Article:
Re: Proposed IETF Trust Conflict of Interest Policy for Community Review

Stephen Farrell <> Wed, 30 March 2016 09:52 UTC

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Subject: Re: Proposed IETF Trust Conflict of Interest Policy for Community Review
To: Brian E Carpenter <>,,
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From: Stephen Farrell <>
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Date: Wed, 30 Mar 2016 10:52:00 +0100
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On 30/03/16 02:44, Brian E Carpenter wrote:
>> - Why isn't this aiming to end up being a document subject to IETF
>>   consensus? I can imagine there may be good or bad reasons for
>>   either doing this via the IETF process or not doing it via the
>>   IETF process, but I wondered - it seems like this is not just
>>   some minor operational thing, and considering these issues and
>>   aiming to get IETF consensus on how/when to declare conflicts
>>   of interest could be useful more generally. Is there something
>>   substantially different about the trust in this respect vs.
>>   other IETF roles such as chair, author, AD etc?
> IANAL, but I think the answer is yes: a Trust does have a very
> specific legal status, in a way that the IETF or IAB don't have.
> So I think it's normal that the Trust enacts its own CoI policy,
> and of course correct that the Trust asks for community input
> first.

I can well believe that that's the case, but also not being an
"L" I don't know. Even if so, the trust could decide that they
wanted their scheme to have IETF consensus, which is a separable

OTOH, maybe it'd be good to have a better way to deal with CoI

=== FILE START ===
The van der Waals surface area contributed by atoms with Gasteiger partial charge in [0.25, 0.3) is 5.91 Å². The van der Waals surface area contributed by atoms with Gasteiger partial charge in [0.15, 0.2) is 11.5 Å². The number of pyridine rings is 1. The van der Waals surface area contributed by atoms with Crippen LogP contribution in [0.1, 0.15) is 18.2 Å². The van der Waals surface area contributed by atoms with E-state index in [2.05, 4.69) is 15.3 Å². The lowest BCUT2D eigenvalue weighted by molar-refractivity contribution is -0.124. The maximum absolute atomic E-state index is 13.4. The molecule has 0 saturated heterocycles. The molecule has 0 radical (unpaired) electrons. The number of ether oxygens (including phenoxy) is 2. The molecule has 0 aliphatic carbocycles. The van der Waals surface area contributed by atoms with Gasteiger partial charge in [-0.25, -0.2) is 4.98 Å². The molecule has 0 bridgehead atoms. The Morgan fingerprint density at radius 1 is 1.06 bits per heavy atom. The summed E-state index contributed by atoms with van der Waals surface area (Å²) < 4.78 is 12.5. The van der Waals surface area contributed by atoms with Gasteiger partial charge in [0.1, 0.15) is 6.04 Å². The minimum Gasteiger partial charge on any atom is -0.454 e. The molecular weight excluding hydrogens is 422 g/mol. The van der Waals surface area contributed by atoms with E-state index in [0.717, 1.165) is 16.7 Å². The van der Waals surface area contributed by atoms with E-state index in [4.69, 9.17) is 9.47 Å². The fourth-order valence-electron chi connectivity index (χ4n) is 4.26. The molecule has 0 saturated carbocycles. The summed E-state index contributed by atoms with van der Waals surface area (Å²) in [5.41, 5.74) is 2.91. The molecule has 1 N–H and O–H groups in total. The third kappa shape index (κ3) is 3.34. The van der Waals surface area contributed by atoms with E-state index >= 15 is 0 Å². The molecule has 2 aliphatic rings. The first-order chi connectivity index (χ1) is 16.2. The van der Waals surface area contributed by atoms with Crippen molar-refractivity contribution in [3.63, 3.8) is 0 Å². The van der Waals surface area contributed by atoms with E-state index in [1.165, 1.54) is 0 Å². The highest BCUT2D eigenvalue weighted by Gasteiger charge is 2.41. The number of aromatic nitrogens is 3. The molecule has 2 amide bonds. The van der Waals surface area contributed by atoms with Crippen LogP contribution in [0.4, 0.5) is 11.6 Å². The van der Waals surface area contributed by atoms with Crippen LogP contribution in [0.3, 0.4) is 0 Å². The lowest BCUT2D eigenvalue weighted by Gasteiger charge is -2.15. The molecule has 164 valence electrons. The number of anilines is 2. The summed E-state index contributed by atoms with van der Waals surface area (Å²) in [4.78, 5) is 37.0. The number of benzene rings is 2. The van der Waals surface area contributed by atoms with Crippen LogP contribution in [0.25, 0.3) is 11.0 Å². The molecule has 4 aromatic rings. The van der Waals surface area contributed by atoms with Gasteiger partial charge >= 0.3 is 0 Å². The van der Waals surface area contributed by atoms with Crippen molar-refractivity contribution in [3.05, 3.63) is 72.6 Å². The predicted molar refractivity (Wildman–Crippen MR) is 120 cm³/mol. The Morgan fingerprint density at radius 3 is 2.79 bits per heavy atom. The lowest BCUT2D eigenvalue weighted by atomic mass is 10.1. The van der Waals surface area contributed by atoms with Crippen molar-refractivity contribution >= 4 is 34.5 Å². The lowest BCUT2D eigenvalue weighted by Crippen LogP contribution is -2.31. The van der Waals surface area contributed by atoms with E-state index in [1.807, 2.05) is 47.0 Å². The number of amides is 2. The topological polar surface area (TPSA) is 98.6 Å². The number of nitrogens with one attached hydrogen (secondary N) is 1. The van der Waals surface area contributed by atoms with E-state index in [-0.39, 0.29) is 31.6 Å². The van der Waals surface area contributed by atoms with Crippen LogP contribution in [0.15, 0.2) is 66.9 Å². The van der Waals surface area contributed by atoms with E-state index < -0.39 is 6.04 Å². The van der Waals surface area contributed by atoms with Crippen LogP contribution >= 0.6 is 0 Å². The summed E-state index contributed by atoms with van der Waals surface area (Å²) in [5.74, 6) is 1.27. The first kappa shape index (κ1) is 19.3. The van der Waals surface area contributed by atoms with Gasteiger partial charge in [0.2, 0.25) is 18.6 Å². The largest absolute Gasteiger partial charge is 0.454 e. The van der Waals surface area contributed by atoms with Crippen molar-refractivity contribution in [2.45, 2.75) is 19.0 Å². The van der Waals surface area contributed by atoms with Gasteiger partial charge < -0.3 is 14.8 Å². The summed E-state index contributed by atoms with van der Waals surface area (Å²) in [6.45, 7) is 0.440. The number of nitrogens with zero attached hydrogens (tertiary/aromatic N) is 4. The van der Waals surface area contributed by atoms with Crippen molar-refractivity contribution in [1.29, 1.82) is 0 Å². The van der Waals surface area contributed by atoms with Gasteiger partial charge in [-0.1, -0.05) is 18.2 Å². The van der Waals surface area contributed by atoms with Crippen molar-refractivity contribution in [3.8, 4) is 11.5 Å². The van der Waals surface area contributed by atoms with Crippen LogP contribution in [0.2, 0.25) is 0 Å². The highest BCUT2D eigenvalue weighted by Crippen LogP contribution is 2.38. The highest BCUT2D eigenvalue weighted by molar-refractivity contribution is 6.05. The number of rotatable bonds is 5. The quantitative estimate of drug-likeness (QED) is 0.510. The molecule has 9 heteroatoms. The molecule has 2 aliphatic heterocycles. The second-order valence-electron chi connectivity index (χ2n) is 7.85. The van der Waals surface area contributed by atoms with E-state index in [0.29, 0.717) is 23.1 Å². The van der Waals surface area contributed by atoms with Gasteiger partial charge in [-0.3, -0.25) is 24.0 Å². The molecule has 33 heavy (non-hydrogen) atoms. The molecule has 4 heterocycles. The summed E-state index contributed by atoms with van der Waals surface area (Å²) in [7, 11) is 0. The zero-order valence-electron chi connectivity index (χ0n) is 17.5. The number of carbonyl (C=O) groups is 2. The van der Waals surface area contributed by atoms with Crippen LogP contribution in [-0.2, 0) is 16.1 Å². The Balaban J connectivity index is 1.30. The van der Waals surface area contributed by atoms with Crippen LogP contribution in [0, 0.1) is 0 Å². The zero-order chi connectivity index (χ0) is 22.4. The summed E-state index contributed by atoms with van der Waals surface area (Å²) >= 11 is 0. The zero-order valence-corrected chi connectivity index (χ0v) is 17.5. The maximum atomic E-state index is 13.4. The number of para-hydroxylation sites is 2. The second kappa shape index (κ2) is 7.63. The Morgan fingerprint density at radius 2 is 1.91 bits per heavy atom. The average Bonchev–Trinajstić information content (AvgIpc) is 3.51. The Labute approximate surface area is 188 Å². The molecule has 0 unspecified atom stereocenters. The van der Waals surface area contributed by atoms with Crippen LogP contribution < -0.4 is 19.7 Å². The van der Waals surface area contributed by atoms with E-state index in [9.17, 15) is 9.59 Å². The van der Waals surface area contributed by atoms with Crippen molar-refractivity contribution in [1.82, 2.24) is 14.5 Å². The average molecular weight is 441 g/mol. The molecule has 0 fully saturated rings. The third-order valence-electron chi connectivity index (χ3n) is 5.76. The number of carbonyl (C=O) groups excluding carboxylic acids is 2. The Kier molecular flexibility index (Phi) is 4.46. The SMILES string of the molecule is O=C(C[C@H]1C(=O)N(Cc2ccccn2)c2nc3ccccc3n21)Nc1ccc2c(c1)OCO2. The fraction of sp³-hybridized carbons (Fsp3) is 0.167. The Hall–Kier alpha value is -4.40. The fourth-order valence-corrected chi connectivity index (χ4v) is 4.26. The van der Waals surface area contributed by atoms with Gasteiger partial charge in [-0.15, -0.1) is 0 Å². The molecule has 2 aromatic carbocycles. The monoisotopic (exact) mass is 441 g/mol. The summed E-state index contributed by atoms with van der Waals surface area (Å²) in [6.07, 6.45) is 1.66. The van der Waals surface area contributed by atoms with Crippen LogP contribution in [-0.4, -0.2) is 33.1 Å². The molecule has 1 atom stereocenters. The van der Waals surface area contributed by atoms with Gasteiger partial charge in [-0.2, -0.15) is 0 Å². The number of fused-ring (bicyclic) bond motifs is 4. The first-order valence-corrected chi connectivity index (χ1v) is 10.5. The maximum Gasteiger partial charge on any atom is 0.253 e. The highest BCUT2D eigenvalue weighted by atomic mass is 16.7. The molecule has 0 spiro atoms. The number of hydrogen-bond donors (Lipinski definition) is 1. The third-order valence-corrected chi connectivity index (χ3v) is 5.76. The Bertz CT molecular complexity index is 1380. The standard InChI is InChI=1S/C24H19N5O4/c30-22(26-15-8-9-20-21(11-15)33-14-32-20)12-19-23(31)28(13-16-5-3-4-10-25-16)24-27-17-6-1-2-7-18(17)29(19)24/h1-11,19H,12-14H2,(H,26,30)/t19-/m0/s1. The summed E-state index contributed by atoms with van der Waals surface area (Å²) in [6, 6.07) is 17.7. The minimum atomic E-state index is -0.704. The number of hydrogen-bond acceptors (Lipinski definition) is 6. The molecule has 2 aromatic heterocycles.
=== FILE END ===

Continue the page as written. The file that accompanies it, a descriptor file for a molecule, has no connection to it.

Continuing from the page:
in general. The former doesn't have to block on the latter though.

Among reasons for a broader consideration of CoI, and not just
as needed for the trust right now, is that we don't currently
have any way for folks to declare such a conflict, (well,
except that IESG members can ballot "recuse" I guess). I've
had a couple of cases where I've told various folks that I
didn't want to be the AD for a WG because I was working on
something related, but there was no way to record that so
that someone looking back could know about it. That said,
figuring out something usable and useful might be a lot of

>> - Some trustees are selected by nomcom or other bodies. Wouldn't
>>   those proposing themselves for selection need to say something
>>   about known conflicts to selecting bodies like nomcom, so that
>>   we don't select folks who are conflicted out of being useful?
>>   And doesn't that mean that the list of conflicts needs to be
>>   public? And why shouldn't it be public? (Or did you intend it
>>   to be public? I wasn't sure.)
> I think it would be good practice to make it public (even if certain
> details were kept private). But it isn't just at selection time;
> a new CoI could arise anytime, e.g. due to a change of job.

Sure. Mostly I meant that if CoI's are needed as a useful input
for nomcom, then they need to be published. There may be many
other reasons why publishing is good too, but we only really need

In any case, if the trustees work out a process that works for
them and that involves published CoI declarations, then that's
an ok thing for now. If the trustee's scheme works, we might want
to look at adopting a variation of it more widely later on.


>     Brian